Trump blasts Supreme Court ruling blocking him from winding down DACA: 'Horrible & politically charged'

Trump blasts Supreme Court ruling blocking him from winding down DACA: 'Horrible & politically charged'
(Getty Images)

President Donald Trump, on Thursday, June 18, questioned whether the Supreme Court liked him after the top court in its ruling barred him from canceling the Obama-era DACA immigration program hours before. "Do you get the impression that the Supreme Court doesn’t like me?" Trump tweeted, calling the decisions made by the Supreme Court "horrible and politically charged."

"These horrible & politically charged decisions coming out of the Supreme Court are shotgun blasts into the face of people that are proud to call themselves Republicans or Conservatives. We need more Justices or we will lose our 2nd. Amendment & everything else. Vote Trump 2020!" the president tweeted. The Deferred Action for Childhood Arrivals Program (DACA) program provides legal protections for 650,000 young immigrants in the United States.

U.S. President Donald Trump speaks during an East Room event to announce the “PREVENTS Task Force” at the White House June 17, 2020 in Washington, DC. President Trump held the event to announce plans to prevent suicides among U.S. military veterans. (Getty Images)

The Supreme Court, on Thursday, in a stunning rebuke to Trump amidst his reelection campaign, rejected his efforts to end the historic program, introduced by his predecessor, Barack Obama.

The justices, in their 5-4 ruling, rejected arguments from the Trump administration that the 8-year-old protection program was illegal and that courts do not have any role to play in reviewing the decision to end DACA. Chief Justice John Roberts, while writing for the court, stated that the administration did not pursue the end of the program properly. Roberts was joined by other liberal justices on Thursday, liberal justices Ruth Bader Ginsburg, Elena Kagan, Steven Breyer, and Sonia Sotomayor. While the conservative wing of the court Clarence Thomas, Samuel Alito, Neil Gorsuch and Brett Kavanaugh dissented from the ruling.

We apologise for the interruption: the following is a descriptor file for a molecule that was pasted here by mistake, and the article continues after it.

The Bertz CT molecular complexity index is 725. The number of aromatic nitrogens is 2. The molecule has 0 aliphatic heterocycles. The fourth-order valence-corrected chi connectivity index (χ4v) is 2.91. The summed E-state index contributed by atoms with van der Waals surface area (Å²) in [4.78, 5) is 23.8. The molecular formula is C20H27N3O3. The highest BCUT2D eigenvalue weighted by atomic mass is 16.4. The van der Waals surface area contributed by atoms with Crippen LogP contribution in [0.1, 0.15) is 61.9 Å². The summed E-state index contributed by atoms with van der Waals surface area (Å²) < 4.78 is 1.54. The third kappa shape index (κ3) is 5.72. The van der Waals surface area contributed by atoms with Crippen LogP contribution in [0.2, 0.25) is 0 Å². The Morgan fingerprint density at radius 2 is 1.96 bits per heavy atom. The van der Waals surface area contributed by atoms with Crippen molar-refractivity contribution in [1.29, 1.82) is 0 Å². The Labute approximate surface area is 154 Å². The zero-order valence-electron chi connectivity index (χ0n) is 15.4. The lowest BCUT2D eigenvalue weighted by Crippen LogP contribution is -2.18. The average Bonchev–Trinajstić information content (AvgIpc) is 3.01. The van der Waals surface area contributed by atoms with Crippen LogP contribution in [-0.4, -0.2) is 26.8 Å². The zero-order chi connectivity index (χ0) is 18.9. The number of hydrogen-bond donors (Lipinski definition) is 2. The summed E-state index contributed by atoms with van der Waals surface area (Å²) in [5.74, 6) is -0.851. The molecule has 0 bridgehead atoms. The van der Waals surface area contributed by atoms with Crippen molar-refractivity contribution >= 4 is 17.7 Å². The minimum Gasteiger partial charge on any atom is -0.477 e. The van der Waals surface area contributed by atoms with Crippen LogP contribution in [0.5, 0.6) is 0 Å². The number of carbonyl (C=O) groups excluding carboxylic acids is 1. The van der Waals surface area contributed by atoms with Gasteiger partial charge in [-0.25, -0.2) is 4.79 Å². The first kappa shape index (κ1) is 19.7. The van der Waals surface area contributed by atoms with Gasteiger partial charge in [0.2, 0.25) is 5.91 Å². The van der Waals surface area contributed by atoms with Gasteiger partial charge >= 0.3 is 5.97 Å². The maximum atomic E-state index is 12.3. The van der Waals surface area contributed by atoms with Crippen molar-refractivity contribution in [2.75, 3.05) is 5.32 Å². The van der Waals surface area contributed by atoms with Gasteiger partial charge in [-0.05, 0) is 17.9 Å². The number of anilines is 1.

"We do not decide whether DACA or its rescission are sound policies," Roberts wrote. "We address only whether the agency complied with the procedural requirement that it provide a reasoned explanation for its action. Here the agency failed to consider the conspicuous issues of whether to retain forbearance and what if anything to do about the hardship to DACA recipients." He also wrote that the Department of Homeland Security can try again. 

Joseph Fons holding a Pride Flag, walks back and forth in front of the U.S. Supreme Court building after the court ruled that LGBTQ people can not be disciplined or fired based on their sexual orientation June 15, 2020 in Washington, DC. (Getty Images)

Meanwhile, Justice Thomas, in a dissent joined by Alito and Gorsuch, wrote that DACA was illegal from the moment it was formulated in 2012 under the Obama administration. "Today's decision must be recognized for what it is: an effort to avoid a politically controversial but legally correct decision," he wrote. While Kavanaugh, in a separate dissent, wrote that he was satisfied with the way the Trump administration attempted to end the program and deemed it appropriate. 

The SC decision has come as a second loss for the Trump administration in a week as it comes days after the 6-3 ruling written by Justice Gorsuch that gay and transgender people are protected from being fired by federal civil rights legislation. In another setback to the president, the Supreme Court also decided not to pursue a case from his administration challenging California's 'sanctuary city' law.

The SC ruling on Thursday was welcomed by DACA recipients. Cesar Espinosa, who leads the Houston immigration advocacy group FIEL, and is a DACA recipient, wrote on Twitter: "We'll keep living our lives in the meantime. We're going to continue to work, continue to advocate."

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